Credit Scores and Reports

Credit card interest rates end year at 15.06 percent


Dec. 31, 2013: A year of stability in credit card rates ends with APRs at 15.06%, just 0.1% higher than a year ago, according to the Weekly Credit Card Rate Report

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The content on this page is accurate as of the posting date; however, some of the offers mentioned may have expired. Please see the bank’s website for the most current version of card offers; and please review our list of best credit cards, or use our CardMatch™ tool to find cards matched to your needs.’s Weekly Rate Report
Avg. APRLast week 6 months ago
National average15.06%15.06%14.96%
Low interest10.46%10.46%10.37%
Balance transfer12.55%12.55%12.39%
Cash back14.62%14.62%14.85%
Instant approval28.00%28.00%28.00%
Bad credit23.48%23.48%23.64%
Methodology: The national average credit card APR is comprised of 100 of the most popular credit cards in the country, including cards from dozens of leading U.S. issuers and representing every card category listed above. Introductory, or teaser, rates are not included in the calculation.
Updated: Dec. 31, 2013

Interest rates on new card offers held firm this week, according to the Weekly Credit Card Rate Report.

The national average annual percentage rate (APR) remained at 15.06 percent Tuesday for the seventh straight week.

None of the cards tracked by advertised new interest rates. Promotional terms, including introductory APRs and balance transfers, remained unchanged as well.

Rates remain stable
According to data, 2013 was the most stable year for credit card APRs since began tracking rates in mid-2007. (See chart: Credit card APR movement slows to a crawl)

Throughout 2013, the national average APR stayed in a narrow range, never varying by more than 0.04 percent from one week to the next. It ended up just one-tenth of a percentage point higher than at the start of 2013.

The national average APR changed just 14 times in 2013. In 2012, average rates changed 16 times.

In previous years, credit card rates changed far more often. In 2010, when credit card issuers were contending with new federal regulations that resulted from the Credit CARD Act of 2009, interest rates increased 23 times and decreased 18 times. By the time 2010 ended, average APRs on new card offers jumped by nearly 2 percentage points over the span of 12 months.

Since then, card APRs have become substantially more sticky, with most offers remaining untouched for months — and sometimes even years — at a time.

Promotional terms get sweeter
Issuers have tinkered with promotional terms much more frequently. Since January, for example, balance transfer offers have gotten longer and promotional APRs have become more ubiquitous.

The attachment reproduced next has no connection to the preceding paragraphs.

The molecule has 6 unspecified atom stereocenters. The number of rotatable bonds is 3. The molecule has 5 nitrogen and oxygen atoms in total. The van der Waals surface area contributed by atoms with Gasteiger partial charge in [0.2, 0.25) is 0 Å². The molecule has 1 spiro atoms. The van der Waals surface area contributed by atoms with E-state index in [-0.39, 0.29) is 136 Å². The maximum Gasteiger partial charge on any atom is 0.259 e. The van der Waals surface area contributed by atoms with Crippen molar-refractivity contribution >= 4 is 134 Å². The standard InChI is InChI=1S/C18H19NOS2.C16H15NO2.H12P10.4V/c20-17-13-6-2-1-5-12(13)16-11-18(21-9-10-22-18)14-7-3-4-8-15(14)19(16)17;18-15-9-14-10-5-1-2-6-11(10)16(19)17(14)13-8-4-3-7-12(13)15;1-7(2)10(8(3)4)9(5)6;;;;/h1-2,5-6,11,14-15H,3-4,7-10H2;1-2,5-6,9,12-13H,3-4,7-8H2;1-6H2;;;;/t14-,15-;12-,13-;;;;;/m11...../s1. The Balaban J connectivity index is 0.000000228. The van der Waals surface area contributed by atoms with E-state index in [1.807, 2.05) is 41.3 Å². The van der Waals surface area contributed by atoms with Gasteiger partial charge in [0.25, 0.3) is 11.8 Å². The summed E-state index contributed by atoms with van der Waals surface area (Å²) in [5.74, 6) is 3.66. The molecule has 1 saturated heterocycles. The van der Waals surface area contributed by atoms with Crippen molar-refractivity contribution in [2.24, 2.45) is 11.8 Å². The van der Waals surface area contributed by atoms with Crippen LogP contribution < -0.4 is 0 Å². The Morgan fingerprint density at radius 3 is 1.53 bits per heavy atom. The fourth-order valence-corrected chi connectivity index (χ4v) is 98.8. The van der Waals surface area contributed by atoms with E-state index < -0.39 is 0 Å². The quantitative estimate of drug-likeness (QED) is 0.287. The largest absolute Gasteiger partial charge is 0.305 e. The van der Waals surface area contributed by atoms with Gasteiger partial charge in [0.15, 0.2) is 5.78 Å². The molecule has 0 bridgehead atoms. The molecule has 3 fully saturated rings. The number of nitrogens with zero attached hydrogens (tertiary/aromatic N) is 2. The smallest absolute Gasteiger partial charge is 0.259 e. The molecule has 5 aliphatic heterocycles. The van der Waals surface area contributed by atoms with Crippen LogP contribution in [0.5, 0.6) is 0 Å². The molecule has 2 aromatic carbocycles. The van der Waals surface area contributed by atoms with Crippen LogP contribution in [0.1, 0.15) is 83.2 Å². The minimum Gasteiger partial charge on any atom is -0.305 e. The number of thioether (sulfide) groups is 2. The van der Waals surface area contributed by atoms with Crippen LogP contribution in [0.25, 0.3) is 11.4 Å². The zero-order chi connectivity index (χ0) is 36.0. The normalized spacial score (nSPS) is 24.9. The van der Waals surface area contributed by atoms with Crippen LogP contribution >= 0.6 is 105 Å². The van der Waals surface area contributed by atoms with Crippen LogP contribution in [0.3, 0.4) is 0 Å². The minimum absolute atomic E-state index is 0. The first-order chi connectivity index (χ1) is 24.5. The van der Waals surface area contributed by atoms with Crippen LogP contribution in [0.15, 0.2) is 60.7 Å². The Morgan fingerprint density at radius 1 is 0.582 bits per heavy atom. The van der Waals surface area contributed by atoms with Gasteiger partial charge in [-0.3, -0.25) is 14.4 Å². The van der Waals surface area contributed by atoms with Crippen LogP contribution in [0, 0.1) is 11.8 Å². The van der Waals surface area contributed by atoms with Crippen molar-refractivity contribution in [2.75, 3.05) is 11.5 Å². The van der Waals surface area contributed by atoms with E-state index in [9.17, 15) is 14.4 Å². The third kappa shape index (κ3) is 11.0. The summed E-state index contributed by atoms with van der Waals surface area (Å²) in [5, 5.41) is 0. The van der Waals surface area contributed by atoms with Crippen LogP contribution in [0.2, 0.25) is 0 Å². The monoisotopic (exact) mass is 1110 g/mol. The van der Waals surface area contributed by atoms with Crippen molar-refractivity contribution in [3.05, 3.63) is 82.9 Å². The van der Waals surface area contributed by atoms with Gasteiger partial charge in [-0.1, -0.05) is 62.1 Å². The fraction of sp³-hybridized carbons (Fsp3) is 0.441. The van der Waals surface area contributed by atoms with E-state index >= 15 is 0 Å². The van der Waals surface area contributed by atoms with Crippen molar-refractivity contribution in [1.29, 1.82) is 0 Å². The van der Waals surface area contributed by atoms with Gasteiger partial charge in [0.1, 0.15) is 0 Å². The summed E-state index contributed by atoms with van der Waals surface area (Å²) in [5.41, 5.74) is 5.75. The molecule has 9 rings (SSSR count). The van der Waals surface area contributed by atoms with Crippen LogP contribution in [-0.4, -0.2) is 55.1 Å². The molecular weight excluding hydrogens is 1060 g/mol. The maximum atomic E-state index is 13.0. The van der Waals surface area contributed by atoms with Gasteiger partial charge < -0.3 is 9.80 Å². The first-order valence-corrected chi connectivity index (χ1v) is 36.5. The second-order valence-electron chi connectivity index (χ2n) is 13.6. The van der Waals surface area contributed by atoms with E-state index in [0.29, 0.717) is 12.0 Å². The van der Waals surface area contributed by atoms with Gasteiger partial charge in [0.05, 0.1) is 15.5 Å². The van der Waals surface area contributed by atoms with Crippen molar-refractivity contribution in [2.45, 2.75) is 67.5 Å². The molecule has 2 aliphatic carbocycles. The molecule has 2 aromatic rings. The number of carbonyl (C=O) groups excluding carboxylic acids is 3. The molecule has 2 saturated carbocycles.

Among the 100 cards tracks, 35 cards now feature 0 percent interest — or exceptionally low interest — on purchases for nine months or more. That’s up from 28 cards in early January.

Credit card issuers are also giving some cardholders more time to make interest-free purchases. Thirteen cards, for example, now feature a promotional APR that lasts for 14 months or more — up from 11 cards earlier this year.

In addition, many issuers have become more generous with promotional balance transfer offers. Among the 100 cards that tracks, 33 advertise a promotional APR on balance transfers for 12 months or more — up from 28 in January. Ten of those cards give cardholders even longer — 15 months or more — to take advantage of a promotional balance transfer rate.

Consumers’ outlook brightens
Consumers, meanwhile, have become substantially more optimistic about the future in recent weeks, after briefly losing confidence in the fall.

According to research released Dec. 31, consumers reported feeling better about the economy’s current outlook than they have since 2008.

“Consumer confidence rebounded in December and is now close to pre-government shutdown levels,” said The Conference Board’s Lyn Franco in a statement.

Consumers were much more anxious about their income prospects, said Franco, with fewer consumers expecting a raise in the months ahead. Despite lower income expectations, consumers have a lot more faith in the job market nowadays than they did earlier this year.

“Despite the many challenges throughout 2013, consumers are in better spirits today than when the year began,” said Franco. Fewer Americans are worried that a job will be hard to come by if they lose the one they have now. And a significantly larger number of consumers expect businesses will have an easier time over the next six months as the economy gradually improves.

YearLowest APRHighest APRNo. of weeks rates increasedNo. of weeks rates decreased No. of weeks unchanged
Source: Weekly Rate Report, a weekly survey that gathers data on 100 of the most widely used credit cards in the U.S.

See related:Fed starts ‘taper,’ begins weaning off support for low rates, 12 credit card predictions for 2014

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Credit Card Rate Report Updated: August 14th, 2019
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